Moon Dogs and Moonbows

pic of moondog pic of moondog pic of moondog

The pictures above were taken on 26 November 2004 from my back garden with an SLR on an ordinary tripod, with a 28mm lens at f/5.6 and 400ASA film. The exposure times were 8, 2, and 32 seconds respectively.

Moon dogs are patches of glowing light forming on either side of the Moon, when it's low on the horizon and shining through ice crystals. You can also get a Moonbow, a rainbow-coloured arc or circle surounding the Moon. One can just be seen forming in the third picture.

The trouble with pictures such as these is that the Moon is so much brighter than everything else that the glare can hide other details. The trick is to put something in the way, like your own head.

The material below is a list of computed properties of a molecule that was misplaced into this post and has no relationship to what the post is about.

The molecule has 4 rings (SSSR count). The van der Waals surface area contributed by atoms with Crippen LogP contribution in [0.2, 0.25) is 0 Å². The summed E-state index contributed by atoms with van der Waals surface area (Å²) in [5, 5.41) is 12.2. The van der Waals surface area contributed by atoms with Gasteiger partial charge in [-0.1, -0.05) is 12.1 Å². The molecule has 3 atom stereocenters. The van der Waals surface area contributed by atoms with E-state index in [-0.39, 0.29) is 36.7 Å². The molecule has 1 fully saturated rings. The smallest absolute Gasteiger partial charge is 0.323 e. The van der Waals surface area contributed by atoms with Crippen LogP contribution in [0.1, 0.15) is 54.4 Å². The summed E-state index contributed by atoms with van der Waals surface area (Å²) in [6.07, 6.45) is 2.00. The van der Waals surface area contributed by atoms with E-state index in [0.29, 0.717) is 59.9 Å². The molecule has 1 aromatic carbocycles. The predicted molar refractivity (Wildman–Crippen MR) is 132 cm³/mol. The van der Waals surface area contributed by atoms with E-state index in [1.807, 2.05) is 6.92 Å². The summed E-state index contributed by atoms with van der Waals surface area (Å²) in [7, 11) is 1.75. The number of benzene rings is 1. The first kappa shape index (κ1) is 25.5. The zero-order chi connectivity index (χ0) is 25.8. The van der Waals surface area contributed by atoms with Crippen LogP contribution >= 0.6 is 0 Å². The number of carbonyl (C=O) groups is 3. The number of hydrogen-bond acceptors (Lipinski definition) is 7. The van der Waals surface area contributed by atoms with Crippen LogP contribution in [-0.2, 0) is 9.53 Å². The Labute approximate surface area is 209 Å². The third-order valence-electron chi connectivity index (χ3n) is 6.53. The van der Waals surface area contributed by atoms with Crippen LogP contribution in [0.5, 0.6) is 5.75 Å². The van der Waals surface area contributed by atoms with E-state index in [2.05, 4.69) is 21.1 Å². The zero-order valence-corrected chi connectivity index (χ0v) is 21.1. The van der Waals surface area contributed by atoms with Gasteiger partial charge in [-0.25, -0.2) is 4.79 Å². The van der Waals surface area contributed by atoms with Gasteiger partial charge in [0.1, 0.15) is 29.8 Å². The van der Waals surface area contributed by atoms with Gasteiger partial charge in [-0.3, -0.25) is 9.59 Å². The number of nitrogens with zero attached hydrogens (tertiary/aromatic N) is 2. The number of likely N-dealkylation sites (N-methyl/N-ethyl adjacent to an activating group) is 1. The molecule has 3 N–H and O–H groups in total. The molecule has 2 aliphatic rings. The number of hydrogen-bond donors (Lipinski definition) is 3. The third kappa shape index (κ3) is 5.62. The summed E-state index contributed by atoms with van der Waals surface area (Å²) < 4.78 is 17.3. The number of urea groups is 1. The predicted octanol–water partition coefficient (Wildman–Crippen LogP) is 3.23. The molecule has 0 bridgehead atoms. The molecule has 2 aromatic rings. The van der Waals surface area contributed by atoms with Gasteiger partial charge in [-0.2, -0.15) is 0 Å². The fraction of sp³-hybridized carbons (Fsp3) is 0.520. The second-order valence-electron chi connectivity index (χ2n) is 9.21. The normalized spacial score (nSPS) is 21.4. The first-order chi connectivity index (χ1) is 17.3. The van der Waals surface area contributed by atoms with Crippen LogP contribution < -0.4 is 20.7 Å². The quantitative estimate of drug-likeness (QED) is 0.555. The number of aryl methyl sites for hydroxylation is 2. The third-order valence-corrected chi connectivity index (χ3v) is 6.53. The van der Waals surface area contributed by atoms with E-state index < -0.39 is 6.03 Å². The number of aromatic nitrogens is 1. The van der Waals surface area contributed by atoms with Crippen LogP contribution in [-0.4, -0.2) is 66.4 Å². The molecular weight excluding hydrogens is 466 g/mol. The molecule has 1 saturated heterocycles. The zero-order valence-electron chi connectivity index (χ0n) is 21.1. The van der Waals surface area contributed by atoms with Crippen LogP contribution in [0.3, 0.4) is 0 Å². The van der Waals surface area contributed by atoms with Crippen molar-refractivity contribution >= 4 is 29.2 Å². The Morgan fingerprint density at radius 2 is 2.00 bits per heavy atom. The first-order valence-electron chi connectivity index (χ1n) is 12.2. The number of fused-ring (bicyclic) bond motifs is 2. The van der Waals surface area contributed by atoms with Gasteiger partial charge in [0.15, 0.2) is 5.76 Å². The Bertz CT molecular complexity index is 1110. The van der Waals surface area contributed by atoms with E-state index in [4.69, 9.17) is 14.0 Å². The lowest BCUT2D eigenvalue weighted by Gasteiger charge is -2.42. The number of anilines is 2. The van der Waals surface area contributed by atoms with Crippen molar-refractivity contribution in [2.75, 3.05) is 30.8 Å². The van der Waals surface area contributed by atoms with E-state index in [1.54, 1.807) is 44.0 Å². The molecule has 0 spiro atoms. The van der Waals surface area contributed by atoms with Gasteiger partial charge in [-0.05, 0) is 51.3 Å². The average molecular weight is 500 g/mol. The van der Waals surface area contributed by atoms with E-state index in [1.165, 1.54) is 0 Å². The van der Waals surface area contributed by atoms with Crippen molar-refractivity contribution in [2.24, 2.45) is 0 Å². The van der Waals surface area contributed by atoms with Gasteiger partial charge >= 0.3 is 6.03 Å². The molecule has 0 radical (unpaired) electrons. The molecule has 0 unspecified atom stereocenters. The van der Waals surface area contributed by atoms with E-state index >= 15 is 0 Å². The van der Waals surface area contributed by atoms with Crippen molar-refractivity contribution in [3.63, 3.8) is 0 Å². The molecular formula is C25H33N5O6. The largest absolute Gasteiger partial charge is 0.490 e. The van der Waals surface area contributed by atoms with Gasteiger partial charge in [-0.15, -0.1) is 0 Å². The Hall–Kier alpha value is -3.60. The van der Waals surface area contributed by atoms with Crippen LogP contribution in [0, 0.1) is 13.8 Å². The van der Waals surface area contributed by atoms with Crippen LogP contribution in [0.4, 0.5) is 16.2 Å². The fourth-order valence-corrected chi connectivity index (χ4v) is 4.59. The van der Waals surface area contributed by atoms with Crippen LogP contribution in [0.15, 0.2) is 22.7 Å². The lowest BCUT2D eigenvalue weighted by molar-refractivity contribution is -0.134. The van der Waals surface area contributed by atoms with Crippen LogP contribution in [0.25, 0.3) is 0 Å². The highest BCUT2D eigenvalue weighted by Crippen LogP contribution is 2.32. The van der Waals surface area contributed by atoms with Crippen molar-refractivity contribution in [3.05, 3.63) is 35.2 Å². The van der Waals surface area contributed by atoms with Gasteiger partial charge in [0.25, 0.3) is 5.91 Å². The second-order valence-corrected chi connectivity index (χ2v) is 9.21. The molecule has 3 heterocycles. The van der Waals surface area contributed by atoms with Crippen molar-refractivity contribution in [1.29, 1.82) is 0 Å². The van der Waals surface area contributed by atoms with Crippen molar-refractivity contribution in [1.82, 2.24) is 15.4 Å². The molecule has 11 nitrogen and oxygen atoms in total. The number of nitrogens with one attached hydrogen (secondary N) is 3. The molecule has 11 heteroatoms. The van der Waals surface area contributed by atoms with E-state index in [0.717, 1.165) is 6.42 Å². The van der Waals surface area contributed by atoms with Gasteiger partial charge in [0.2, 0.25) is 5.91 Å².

This is the only time I've ever managed to photograph a Moon dog. I've seen Moonbows before, although this was the first time I took a picture. The first photograph below was taken later the same evening, while the second one was taken on 24 December 2007 with my Nikon digital SLR, and also shows Mars inside the circle. Both of them are composites of two photographs as normal wide angle lenses are unable to take in a whole moonbow.

The bottom picture shows a Moonbow with Kirkmuirhill Church, on 19 February 2008.

I also have pictures of Sun dogs and a Sunbow - click on the link below.

pic of moonbow pic of moonbow
pic of moonbow

Main page | Sun dogs | Astronomy page